READ : Matthew 26:69-75
And he went out and wept bitterly. (v. 75)
In her book Scarred By Struggle, Transformed By Hope, Joan Chittister counsels Christians to cultivate the virtue of detachment – letting go of things. The struggle and pain we endure in giving something up, she says, is “an unsparing lesson, but a necessary gift.”
Christians commonly embrace the spiritual discipline of giving something up. During Lent, for example, people give up sweets, meats, alcohol. People fast on certain days of the week. I remember reading about a fellow who went on a “news fast” during Lent – no newspapers or magazines, no radio, no television. Such detachments are voluntary, and they involve sacrifice – the surrender of something we enjoy.
At a deeper level, we may need to give up things we don’t enjoy, things like bitter memories, past failures, anger at parents. Peter had to give up an almost unbearable self-hatred at denying Christ. Paul had to give up the guilt of knowing that he had once helped murder Christians. And there are detachments thrust upon us that are involuntary and painful, like the death of a child, the ruin of a relationship, or losing one’s job. So much of our emotional well-being and spiritual health depends on being able to cultivate the virtue of detachment. Let it go.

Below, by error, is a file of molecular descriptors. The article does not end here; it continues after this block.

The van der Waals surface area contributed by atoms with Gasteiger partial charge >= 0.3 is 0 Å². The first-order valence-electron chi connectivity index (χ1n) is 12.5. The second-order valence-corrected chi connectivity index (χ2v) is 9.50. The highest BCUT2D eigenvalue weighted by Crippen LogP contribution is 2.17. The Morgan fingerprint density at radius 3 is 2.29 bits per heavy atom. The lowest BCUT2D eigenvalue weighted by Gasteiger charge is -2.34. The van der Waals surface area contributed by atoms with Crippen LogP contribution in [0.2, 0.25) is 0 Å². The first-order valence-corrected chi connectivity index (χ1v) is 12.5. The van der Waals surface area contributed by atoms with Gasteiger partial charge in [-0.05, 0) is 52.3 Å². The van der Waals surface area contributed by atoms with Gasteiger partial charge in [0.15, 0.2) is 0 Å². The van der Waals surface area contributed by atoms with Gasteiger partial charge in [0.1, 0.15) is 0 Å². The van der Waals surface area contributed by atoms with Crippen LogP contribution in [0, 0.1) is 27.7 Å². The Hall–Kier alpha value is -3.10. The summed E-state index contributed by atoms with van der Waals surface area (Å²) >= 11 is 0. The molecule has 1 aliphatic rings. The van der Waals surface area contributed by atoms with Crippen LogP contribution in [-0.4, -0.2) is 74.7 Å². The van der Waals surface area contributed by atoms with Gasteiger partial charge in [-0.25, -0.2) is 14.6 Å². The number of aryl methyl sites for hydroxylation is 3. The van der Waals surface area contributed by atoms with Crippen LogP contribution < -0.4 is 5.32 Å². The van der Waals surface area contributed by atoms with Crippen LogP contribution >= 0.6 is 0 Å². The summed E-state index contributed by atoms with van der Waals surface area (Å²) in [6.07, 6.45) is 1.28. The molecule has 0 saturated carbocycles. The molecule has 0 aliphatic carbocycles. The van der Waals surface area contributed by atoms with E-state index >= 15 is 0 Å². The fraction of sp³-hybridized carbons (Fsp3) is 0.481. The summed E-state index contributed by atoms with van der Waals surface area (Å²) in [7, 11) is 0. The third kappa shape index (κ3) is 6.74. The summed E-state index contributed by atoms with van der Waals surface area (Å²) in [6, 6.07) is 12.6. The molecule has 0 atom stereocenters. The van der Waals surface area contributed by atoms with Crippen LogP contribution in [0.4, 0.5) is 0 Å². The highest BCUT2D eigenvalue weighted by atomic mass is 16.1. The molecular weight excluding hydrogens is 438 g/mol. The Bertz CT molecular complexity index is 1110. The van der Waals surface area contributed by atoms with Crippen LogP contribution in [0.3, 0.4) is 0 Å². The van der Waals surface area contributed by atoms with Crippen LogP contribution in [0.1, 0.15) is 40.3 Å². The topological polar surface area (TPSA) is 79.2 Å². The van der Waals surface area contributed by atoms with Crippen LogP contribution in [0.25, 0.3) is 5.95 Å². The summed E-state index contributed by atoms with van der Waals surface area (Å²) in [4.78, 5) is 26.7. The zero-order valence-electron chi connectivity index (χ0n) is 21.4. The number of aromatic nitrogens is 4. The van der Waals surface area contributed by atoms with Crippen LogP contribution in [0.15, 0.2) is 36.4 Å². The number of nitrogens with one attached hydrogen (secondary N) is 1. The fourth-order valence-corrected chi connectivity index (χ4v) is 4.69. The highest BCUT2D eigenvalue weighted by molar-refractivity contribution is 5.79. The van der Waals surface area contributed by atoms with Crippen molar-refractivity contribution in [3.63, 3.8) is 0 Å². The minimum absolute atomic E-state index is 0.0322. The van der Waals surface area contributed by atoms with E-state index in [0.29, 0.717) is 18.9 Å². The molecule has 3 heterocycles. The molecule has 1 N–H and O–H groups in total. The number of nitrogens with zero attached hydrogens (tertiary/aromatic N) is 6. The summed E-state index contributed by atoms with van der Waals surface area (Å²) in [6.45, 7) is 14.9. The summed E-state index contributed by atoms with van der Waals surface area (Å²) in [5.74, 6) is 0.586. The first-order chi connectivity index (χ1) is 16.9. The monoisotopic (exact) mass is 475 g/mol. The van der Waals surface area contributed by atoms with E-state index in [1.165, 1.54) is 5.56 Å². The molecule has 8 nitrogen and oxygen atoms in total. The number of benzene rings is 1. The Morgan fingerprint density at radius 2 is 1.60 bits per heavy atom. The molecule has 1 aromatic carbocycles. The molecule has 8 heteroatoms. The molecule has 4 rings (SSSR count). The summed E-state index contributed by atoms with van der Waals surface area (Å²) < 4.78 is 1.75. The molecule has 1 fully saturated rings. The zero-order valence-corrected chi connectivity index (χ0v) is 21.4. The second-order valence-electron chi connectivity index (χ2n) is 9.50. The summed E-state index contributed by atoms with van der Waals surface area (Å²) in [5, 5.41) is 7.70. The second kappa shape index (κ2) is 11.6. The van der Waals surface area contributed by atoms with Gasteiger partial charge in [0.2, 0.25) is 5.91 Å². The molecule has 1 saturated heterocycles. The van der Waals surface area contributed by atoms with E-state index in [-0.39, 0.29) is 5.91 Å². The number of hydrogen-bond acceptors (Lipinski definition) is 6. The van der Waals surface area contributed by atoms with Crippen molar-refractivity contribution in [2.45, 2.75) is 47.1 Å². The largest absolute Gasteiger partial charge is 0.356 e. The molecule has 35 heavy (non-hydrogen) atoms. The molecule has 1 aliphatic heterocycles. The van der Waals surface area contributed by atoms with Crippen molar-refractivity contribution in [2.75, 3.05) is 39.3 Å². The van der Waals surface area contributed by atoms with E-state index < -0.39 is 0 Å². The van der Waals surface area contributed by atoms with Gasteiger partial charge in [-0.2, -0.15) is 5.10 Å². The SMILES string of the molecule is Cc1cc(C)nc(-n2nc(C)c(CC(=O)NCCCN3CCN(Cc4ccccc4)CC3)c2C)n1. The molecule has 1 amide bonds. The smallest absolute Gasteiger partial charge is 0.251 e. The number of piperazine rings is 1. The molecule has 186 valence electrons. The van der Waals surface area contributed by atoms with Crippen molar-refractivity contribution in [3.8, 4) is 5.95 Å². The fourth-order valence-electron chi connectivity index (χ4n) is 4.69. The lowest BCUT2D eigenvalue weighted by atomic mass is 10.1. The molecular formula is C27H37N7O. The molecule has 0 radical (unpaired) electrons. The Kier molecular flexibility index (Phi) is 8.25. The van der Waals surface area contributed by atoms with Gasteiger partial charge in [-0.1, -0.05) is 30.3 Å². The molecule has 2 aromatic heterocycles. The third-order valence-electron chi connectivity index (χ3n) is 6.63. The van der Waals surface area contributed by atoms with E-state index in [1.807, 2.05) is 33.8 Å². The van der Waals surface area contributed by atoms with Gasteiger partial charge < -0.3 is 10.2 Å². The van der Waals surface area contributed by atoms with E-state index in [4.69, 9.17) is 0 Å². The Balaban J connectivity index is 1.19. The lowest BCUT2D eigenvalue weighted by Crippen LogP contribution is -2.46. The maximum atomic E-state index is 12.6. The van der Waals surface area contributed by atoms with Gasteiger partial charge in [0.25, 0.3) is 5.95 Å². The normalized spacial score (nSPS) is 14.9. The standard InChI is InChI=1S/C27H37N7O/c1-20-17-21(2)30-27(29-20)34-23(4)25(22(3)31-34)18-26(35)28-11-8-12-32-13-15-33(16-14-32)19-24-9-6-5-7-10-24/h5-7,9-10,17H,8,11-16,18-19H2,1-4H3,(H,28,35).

It is in giving up, letting go, and dying to some things that we position ourselves to live life all the more fully in God’s kingdom today.
Lord, whatever it is, help me to let it go. Amen.